“He’s just got action-packed days filled with meetings. I mean, these days are over-scheduled with meetings,” she added. “We have people flying in from all over the country meeting with him to give their advice, their counsel, share their experiences, their vision for the country, some of which will result in appointments to his administration and some who just wish to be helpful, very excited to have new leadership in the company, country, and want to be part of that.”

Trump has instead relied on Twitter to communicate to the public as well as stoke intrigue about his Cabinet picks. Last weekend, he tweeted that the cast of Hamilton should apologize to Vice President-elect Mike Pence for asking him to stop and listen to their post-performance call for the new administration to “work on behalf of all of us.”

“He’s continued to do what has worked for him so well during the campaign in going around the media to get his message out,” said Alex Conant, a partner at the Republican consulting firm Firehouse Strategies and the communications director for Marco Rubio’s presidential campaign. “He also provokes fights with the media that are advantageous to him.”

He also drew the ire of reporters covering his incoming administration when he left Trump Tower unannounced to go to dinner at a Manhattan steakhouse. The president-elect’s whereabouts were only learned after a Bloomberg reporter who happened to be dining at 21 Club tweeted a photo of Trump and his family inside the restaurant.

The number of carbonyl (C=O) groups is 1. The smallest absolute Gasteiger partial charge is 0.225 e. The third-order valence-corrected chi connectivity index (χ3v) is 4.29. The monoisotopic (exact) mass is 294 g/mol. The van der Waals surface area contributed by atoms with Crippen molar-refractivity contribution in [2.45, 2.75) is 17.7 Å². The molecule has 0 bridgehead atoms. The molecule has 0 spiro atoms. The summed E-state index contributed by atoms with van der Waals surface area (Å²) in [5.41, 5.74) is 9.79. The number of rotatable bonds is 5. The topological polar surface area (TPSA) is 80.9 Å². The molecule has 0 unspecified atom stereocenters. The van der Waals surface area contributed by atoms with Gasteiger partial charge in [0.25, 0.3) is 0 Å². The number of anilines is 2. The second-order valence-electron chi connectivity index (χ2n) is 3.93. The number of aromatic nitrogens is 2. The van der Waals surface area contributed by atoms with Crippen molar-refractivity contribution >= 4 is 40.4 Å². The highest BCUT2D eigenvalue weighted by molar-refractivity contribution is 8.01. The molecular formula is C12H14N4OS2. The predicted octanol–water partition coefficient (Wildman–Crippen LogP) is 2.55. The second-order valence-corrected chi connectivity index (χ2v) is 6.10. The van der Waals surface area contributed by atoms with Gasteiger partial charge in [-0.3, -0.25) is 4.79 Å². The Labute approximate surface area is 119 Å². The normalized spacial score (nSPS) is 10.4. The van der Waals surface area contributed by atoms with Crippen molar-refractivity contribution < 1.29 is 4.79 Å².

Trump’s adviser’s similarly declined news organizations’ requests to travel with the president-elect when he held his first meeting with Obama in the White House. The absence of a “protective pool,” which ensures journalists are with the president and president-elect when he leaves his home or office, has been a troubling sign for reporters trying to decipher what type of access they will have once Trump is sworn into office.

The press is covering the president-elect as he spends Thanksgiving at his Mar-a-Lago resort in Florida but they did not travel with him.

His transition team has also declined to give journalists access to his meetings with foreign leaders.

Trump’s rocky relationship with the press certainly is not new. He railed against what he called the “crooked” and “dishonest” media throughout his run, all the while making frequent appearances on cable news and speaking with reporters from major newspapers like the New York Times and Washington Post.

But his availability to the press greatly narrowed in the closing months of the campaign while his rival, Democrat Hillary Clinton, became increasingly accessible. Trump, who frequently knocked Clinton for going months without speaking to media, has not held a press conference since July 27. Clinton, conversely, opened up in the final weeks of her White House run and frequently fielded questions from her traveling press corp.

Still, Trump has at times signaled he respects the media and left the door open to repairing his often adversarial relationship with the press.

“I have great respect for The New York Times,” Trump told the paper while saying he hopes to mend fences between the two.